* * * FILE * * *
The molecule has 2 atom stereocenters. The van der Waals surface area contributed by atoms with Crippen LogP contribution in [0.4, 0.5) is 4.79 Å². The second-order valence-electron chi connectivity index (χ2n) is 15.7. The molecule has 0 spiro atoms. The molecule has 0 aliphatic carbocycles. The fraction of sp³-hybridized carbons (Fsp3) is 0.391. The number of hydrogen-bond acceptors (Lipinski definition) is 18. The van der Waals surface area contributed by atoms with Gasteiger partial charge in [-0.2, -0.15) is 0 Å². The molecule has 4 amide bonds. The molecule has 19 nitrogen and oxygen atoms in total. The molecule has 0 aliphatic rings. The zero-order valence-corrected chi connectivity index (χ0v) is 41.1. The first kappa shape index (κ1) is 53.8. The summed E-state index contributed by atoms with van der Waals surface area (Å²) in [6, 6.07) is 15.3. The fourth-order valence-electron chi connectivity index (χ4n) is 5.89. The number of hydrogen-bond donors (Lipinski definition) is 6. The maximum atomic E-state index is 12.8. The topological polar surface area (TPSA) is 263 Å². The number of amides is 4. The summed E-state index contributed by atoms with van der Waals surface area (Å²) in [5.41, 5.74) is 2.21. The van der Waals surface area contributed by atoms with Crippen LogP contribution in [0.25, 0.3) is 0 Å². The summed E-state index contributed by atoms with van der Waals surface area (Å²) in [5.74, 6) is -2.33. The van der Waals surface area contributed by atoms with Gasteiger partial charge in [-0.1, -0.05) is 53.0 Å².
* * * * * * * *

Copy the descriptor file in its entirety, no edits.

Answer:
The molecule has 2 atom stereocenters. The van der Waals surface area contributed by atoms with Crippen LogP contribution in [0.4, 0.5) is 4.79 Å². The second-order valence-electron chi connectivity index (χ2n) is 15.7. The molecule has 0 spiro atoms. The molecule has 0 aliphatic carbocycles. The fraction of sp³-hybridized carbons (Fsp3) is 0.391. The number of hydrogen-bond acceptors (Lipinski definition) is 18. The van der Waals surface area contributed by atoms with Gasteiger partial charge in [-0.2, -0.15) is 0 Å². The molecule has 4 amide bonds. The molecule has 19 nitrogen and oxygen atoms in total. The molecule has 0 aliphatic rings. The zero-order valence-corrected chi connectivity index (χ0v) is 41.1. The first kappa shape index (κ1) is 53.8. The summed E-state index contributed by atoms with van der Waals surface area (Å²) in [6, 6.07) is 15.3. The fourth-order valence-electron chi connectivity index (χ4n) is 5.89. The number of hydrogen-bond donors (Lipinski definition) is 6. The maximum atomic E-state index is 12.8. The topological polar surface area (TPSA) is 263 Å². The number of amides is 4. The summed E-state index contributed by atoms with van der Waals surface area (Å²) in [5.41, 5.74) is 2.21. The van der Waals surface area contributed by atoms with Crippen LogP contribution in [0.25, 0.3) is 0 Å². The summed E-state index contributed by atoms with van der Waals surface area (Å²) in [5.74, 6) is -2.33. The van der Waals surface area contributed by atoms with Gasteiger partial charge in [-0.1, -0.05) is 53.0 Å².